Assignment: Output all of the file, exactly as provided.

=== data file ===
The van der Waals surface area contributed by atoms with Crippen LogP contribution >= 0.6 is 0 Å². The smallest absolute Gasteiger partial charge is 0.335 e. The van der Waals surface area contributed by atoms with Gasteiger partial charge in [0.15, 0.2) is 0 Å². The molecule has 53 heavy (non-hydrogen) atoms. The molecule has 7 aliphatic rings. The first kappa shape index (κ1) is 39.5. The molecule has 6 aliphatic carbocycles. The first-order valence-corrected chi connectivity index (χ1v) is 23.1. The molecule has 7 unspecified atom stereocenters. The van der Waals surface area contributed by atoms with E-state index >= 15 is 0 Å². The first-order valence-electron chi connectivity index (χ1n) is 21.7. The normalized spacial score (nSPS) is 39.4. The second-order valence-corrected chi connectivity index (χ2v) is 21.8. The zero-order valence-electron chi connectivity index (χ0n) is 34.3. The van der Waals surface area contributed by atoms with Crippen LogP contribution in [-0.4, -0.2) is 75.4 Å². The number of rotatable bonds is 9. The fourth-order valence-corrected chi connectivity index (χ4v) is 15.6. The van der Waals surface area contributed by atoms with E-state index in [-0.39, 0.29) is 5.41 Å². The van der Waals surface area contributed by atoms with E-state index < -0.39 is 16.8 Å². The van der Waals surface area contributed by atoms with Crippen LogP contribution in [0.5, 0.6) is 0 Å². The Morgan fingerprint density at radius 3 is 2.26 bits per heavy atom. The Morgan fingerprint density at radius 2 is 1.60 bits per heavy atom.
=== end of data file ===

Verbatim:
The van der Waals surface area contributed by atoms with Crippen LogP contribution >= 0.6 is 0 Å². The smallest absolute Gasteiger partial charge is 0.335 e. The van der Waals surface area contributed by atoms with Gasteiger partial charge in [0.15, 0.2) is 0 Å². The molecule has 53 heavy (non-hydrogen) atoms. The molecule has 7 aliphatic rings. The first kappa shape index (κ1) is 39.5. The molecule has 6 aliphatic carbocycles. The first-order valence-corrected chi connectivity index (χ1v) is 23.1. The molecule has 7 unspecified atom stereocenters. The van der Waals surface area contributed by atoms with E-state index >= 15 is 0 Å². The first-order valence-electron chi connectivity index (χ1n) is 21.7. The normalized spacial score (nSPS) is 39.4. The second-order valence-corrected chi connectivity index (χ2v) is 21.8. The zero-order valence-electron chi connectivity index (χ0n) is 34.3. The van der Waals surface area contributed by atoms with Crippen LogP contribution in [-0.4, -0.2) is 75.4 Å². The number of rotatable bonds is 9. The fourth-order valence-corrected chi connectivity index (χ4v) is 15.6. The van der Waals surface area contributed by atoms with E-state index in [-0.39, 0.29) is 5.41 Å². The van der Waals surface area contributed by atoms with E-state index < -0.39 is 16.8 Å². The van der Waals surface area contributed by atoms with Crippen LogP contribution in [0.5, 0.6) is 0 Å². The Morgan fingerprint density at radius 3 is 2.26 bits per heavy atom. The Morgan fingerprint density at radius 2 is 1.60 bits per heavy atom.